In Witten's review paper "Fermion path integrals and topological phases", the Dirac equation (Eq(2.2)) is $$(\gamma^{\mu}D_{\mu}-m)\psi=0$$ which appears very strange to me. Initially I thought this is the equation in Euclidean metric, but this is not true. My argument is the following: Assuming we Wick rotate from the Minkowski metric $(-,+,+)$, then both $\gamma^0$ and $\partial_0$ will contribute an $i$, which will cancel each other out. Then overall we do not get an extra $i$ to cancel the $i$ in $i\gamma^{\mu}\partial_{\mu}$.

Another attempt: maybe we can extract a factor of $i$ out of the gamma matrices in a particular basis. This however, doesn't work. The reason is that after factoring out an $i$ from each of the gamma matrices, the new set of "gamma matrices" will no longer satisfy the Clifford algebra because $\{\gamma^{\mu}/i,\gamma^{\nu}/i\}=-2\eta^{\mu\nu}$.

Any help would be greatly appreciated.

========= Edit with detailed answer=============

Based on Madmax's answer, I elaborate on what is happening here. In short, whether there is an $i$ or not depends on whether the Minkowski metric used is $(+,-,-,-,...)$ or $(-,+,+,+,...)$. Apparently, people call these west coast convention and east coast convention\footnote{\url{https://www.math.columbia.edu/~woit/wordpress/?p=7773&cpage=1}}.

The basic idea of Dirac equation is to factorize the Klein Gordon (KG)equation, and the crucial thing here is that the KG equation takes slightly different forms in the two different conventions. In the many-plus metric, the KG eq takes the form $(-\partial^2+m^2)\psi=0$, whereas in the many-minus metric, it takes the form $(\partial^2+m^2)\psi=0$.

The we can easily see that in the many-minus metric, the Dirac equation should be $(i\gamma^{\mu}\partial_{\mu}-m)\psi=0$. Simply act $(-i\gamma^{\mu}\partial_{\mu}-m)$ on the left to obtain the KG eq in the many-minus metric. Very similarly, we can check that the Dirac equation has to take the form $(\gamma^{\mu}\partial_{\mu}-m)\psi=0$ in order to recover the KG equation in the many-plus convention.

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    $\begingroup$ It might be silly, but have you considered the possibility that it might be a simple typo? In fact in equation (2.3) for two fermions Dirac field, the $i$ is there. $\endgroup$ – mollusca96 Nov 13 '19 at 22:39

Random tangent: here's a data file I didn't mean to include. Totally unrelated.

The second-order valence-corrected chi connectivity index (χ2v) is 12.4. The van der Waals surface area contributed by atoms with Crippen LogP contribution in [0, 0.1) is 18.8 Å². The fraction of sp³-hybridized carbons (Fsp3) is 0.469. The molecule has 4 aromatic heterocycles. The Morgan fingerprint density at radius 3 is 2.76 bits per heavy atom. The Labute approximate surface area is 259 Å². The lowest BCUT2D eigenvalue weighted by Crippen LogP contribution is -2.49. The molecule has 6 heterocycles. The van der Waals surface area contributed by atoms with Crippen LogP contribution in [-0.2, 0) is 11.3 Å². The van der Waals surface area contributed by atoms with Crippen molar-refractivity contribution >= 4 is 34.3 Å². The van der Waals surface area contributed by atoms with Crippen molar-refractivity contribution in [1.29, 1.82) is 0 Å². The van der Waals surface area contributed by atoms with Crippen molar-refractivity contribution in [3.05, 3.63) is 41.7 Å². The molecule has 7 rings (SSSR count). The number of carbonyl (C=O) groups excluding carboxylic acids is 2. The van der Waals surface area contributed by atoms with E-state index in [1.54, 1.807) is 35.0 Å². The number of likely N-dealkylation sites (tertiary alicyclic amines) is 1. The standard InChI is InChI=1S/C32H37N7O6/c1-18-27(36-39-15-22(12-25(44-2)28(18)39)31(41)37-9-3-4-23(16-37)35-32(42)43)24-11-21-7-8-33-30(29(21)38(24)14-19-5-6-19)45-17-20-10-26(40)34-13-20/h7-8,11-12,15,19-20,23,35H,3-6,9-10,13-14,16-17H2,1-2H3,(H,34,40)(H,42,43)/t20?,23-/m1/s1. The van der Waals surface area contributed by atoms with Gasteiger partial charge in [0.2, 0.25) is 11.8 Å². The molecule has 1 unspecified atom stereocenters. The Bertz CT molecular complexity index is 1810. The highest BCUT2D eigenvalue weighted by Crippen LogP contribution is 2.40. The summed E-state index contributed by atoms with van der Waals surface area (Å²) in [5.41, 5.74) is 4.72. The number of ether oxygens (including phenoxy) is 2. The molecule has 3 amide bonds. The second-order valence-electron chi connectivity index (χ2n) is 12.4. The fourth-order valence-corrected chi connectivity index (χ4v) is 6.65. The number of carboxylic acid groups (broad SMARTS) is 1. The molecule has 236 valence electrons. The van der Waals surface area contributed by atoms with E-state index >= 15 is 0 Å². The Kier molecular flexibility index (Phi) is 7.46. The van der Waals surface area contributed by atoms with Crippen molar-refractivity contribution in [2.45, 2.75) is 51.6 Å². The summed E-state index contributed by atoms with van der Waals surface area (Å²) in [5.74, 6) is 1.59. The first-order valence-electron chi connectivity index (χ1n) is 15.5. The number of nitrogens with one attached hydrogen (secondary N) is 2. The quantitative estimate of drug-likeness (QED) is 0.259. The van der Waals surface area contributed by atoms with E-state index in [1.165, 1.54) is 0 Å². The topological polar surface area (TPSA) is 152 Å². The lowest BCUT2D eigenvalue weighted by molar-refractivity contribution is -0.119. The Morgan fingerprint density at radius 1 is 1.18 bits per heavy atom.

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    $\begingroup$ It's not a typo, you can refer to my edits above $\endgroup$ – M. Zeng Nov 14 '19 at 0:16

Whether there is an $i$ $$ (i\gamma^{\mu}D_{\mu}-m)\psi=0 $$ or no $i$ $$ (\gamma^{\mu}D_{\mu}-m)\psi=0 $$ in the Dirac equation is determined by the metric:

  • For $(\gamma^0)^2 = I$, there is $i$
  • For $(\gamma^0)^2 = -I$, there is no $i$

In Witten's paper, the metric is (-, +, +), therefore no $i$.

Added note:

Since the Hermitian of $\gamma^\mu$ is defined as: $$ (\gamma^\mu)^\dagger = \gamma^0\gamma^\mu\gamma^0, $$ $\gamma^0$ is non-Hermitian in the $(\gamma^0)^2 = -I$ case: $$ (\gamma^0)^\dagger = \gamma^0\gamma^0\gamma^0 = -\gamma^0. $$

One more note:

The choice (in 4D case) between west coast metric (+, -, -, -) and east coast metric (-, +, +, +) is usually regarded as a matter of convention or personal taste. However, one should note that the respective Clifford algebra Cl(1,3) and Cl(3, 1) are not isomorphic to each other. Instead:

  • Cl(1,3) is isomorphic to $M_2(H)$, 2*2 matrices of quaternions.
  • Cl(3,1) is isomorphic to $M_4(R)$, 4*4 matrices of real numbers.

Does the different isomorphism have bearing on the physics? John Baez says yes (see the link in the OP). But I would like to know your take.

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Please have a look at eq. (5.5.43) of Weinberg's monograph Theory of Quantum fields where Dirac equation appears without an i. The gamma matrices appear in (5.4.13) and (5.4.14). His spacetime metric is (1,1,1,-1) -- see equation (2.3.3). This is apparent, for example, from the equation that follows (2.5.27) and many other. Equation (5.4.17) gives the Dirac matrices explicitly. His Dirac matrices are just -i x the usual in the Weyl representation (modulo a sign, related, I think to his choice of spacetime metric.

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